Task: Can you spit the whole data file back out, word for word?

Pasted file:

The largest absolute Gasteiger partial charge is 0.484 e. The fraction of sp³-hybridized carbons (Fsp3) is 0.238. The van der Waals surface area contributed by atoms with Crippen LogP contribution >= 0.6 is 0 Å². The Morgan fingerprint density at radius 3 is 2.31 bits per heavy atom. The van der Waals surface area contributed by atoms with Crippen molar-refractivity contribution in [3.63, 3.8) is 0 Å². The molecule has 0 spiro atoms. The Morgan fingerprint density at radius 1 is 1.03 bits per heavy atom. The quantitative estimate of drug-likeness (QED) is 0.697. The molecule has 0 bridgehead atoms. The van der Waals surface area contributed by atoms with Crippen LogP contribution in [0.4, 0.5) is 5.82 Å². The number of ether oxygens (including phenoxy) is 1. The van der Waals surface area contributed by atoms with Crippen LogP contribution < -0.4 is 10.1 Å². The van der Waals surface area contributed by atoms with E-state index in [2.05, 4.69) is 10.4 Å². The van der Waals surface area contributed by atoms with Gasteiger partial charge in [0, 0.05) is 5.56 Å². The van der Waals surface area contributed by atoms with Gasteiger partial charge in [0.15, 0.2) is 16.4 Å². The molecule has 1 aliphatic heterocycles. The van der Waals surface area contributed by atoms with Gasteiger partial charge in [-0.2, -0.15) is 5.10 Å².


The largest absolute Gasteiger partial charge is 0.484 e. The fraction of sp³-hybridized carbons (Fsp3) is 0.238. The van der Waals surface area contributed by atoms with Crippen LogP contribution >= 0.6 is 0 Å². The Morgan fingerprint density at radius 3 is 2.31 bits per heavy atom. The van der Waals surface area contributed by atoms with Crippen molar-refractivity contribution in [3.63, 3.8) is 0 Å². The molecule has 0 spiro atoms. The Morgan fingerprint density at radius 1 is 1.03 bits per heavy atom. The quantitative estimate of drug-likeness (QED) is 0.697. The molecule has 0 bridgehead atoms. The van der Waals surface area contributed by atoms with Crippen LogP contribution in [0.4, 0.5) is 5.82 Å². The number of ether oxygens (including phenoxy) is 1. The van der Waals surface area contributed by atoms with Crippen LogP contribution < -0.4 is 10.1 Å². The van der Waals surface area contributed by atoms with E-state index in [2.05, 4.69) is 10.4 Å². The van der Waals surface area contributed by atoms with Gasteiger partial charge in [0, 0.05) is 5.56 Å². The van der Waals surface area contributed by atoms with Gasteiger partial charge in [0.15, 0.2) is 16.4 Å². The molecule has 1 aliphatic heterocycles. The van der Waals surface area contributed by atoms with Gasteiger partial charge in [-0.2, -0.15) is 5.10 Å².